Responding to an outcry from rural Tennessee hospital administrators, Dennis O'Leary, M.D., president of the Joint Commission on Accreditation of Healthcare Organizations, will pay a personal visit to the Tennessee Hospital Association's small and rural hospital constituency group this month.
"Small and rural hospitals expressed concern about the high cost of Joint Commission fees and the cost of compliance with commission standards," the Tennessee Hospital Association said in announcing the June 23 visit.
"Dr. O'Leary will be here...to explain the future directions of JCAHO."
Last year, Dr. O'Leary paid a similar visit to the Arkansas Hospital Association, which had threatened to orchestrate a mass withdrawal of its hospital membership from the JCAHO's accreditation program. The association subsequently backed off, but a February survey by the association of its membership found that many felt their concerns hadn't been addressed.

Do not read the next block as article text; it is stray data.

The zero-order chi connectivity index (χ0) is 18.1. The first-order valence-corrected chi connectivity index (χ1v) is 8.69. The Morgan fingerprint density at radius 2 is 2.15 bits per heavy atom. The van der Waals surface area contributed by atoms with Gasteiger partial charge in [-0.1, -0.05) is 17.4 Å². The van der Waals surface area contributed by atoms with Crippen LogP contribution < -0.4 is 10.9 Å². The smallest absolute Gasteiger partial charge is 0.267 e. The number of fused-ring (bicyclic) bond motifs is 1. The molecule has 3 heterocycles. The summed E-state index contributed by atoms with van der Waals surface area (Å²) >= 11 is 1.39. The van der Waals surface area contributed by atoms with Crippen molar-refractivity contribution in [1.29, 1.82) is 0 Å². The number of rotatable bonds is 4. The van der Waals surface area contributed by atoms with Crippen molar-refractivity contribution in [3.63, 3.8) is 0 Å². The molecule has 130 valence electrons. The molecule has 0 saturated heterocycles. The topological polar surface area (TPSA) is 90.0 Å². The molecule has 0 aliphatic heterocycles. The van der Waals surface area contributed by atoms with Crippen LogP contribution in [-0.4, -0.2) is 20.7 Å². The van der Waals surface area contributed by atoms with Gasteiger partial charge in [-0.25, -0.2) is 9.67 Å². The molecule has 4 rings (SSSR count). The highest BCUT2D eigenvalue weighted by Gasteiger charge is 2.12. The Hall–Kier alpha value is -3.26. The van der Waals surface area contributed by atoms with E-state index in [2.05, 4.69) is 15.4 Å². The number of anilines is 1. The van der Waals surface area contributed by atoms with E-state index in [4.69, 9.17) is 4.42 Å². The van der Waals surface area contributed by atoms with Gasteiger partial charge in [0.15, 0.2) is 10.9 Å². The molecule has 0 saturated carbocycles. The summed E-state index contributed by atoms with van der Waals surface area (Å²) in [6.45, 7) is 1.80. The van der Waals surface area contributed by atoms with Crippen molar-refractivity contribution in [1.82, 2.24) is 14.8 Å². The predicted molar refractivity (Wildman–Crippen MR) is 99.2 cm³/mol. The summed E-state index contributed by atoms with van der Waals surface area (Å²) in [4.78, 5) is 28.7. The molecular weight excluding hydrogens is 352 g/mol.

"I hope this isn't just a public relations visit with nothing substantial behind it," said Phil Campbell, administrator of 72-bed Woods Memorial Hospital District in Etowah, Tenn.
He's been lobbying the JCAHO to revise its mission statement to reflect a concern for cost in addition to quality improvement (May 23, p. 12).
Mr. Campbell said he welcomed Dr. O'Leary's visit, but, he added, "It won't mean anything unless they change their mission statement."
Mr. Campbell isn't alone in his push for improvements at the JCAHO, which has come under increasing fire from hospitals and hospital organizations that are questioning the quality of the organization's services and the wisdom of some of its policies.
"We're actually thinking about dropping the JCAHO," said J.B. Wright, administrator of 165-bed La Follette (Tenn.) Medical Center. "Really, it's (accreditation) just for prestige. The state and feds will do it (certification inspection) for nothing."
Mr. Wright said La Follette's last survey fee was $70,000. Annual hospital revenues are about $18 million.
"We have to cut costs to stay in business," he said. "There's no evidence that the Joint Commission is cutting its costs."
"We have the same concerns as other hospitals," said Robert Foster, administrator of 91-bed Jefferson Memorial Hospital in Jefferson City, Tenn. "I think it's a great thing that Dr. O'Leary is coming down. We just need to have a better dialogue with the JCAHO."